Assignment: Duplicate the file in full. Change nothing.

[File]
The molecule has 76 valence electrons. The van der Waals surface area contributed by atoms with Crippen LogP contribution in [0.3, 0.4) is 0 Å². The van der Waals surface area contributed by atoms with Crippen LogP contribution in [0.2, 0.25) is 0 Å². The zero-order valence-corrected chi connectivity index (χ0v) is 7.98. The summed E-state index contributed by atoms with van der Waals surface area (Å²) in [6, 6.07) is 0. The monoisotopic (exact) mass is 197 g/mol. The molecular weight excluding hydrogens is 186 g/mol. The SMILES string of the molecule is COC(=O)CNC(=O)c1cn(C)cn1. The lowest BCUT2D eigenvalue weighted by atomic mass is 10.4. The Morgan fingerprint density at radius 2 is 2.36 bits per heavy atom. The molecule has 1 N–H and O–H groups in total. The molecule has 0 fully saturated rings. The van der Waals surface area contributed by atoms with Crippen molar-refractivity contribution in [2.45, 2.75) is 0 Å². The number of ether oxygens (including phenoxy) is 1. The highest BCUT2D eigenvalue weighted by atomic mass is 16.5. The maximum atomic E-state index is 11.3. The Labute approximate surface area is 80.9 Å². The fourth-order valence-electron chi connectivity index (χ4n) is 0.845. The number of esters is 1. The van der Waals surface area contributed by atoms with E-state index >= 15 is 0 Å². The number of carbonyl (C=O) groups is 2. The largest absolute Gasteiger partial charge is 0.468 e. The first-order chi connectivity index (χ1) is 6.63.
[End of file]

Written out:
The molecule has 76 valence electrons. The van der Waals surface area contributed by atoms with Crippen LogP contribution in [0.3, 0.4) is 0 Å². The van der Waals surface area contributed by atoms with Crippen LogP contribution in [0.2, 0.25) is 0 Å². The zero-order valence-corrected chi connectivity index (χ0v) is 7.98. The summed E-state index contributed by atoms with van der Waals surface area (Å²) in [6, 6.07) is 0. The monoisotopic (exact) mass is 197 g/mol. The molecular weight excluding hydrogens is 186 g/mol. The SMILES string of the molecule is COC(=O)CNC(=O)c1cn(C)cn1. The lowest BCUT2D eigenvalue weighted by atomic mass is 10.4. The Morgan fingerprint density at radius 2 is 2.36 bits per heavy atom. The molecule has 1 N–H and O–H groups in total. The molecule has 0 fully saturated rings. The van der Waals surface area contributed by atoms with Crippen molar-refractivity contribution in [2.45, 2.75) is 0 Å². The number of ether oxygens (including phenoxy) is 1. The highest BCUT2D eigenvalue weighted by atomic mass is 16.5. The maximum atomic E-state index is 11.3. The Labute approximate surface area is 80.9 Å². The fourth-order valence-electron chi connectivity index (χ4n) is 0.845. The number of esters is 1. The van der Waals surface area contributed by atoms with E-state index >= 15 is 0 Å². The number of carbonyl (C=O) groups is 2. The largest absolute Gasteiger partial charge is 0.468 e. The first-order chi connectivity index (χ1) is 6.63.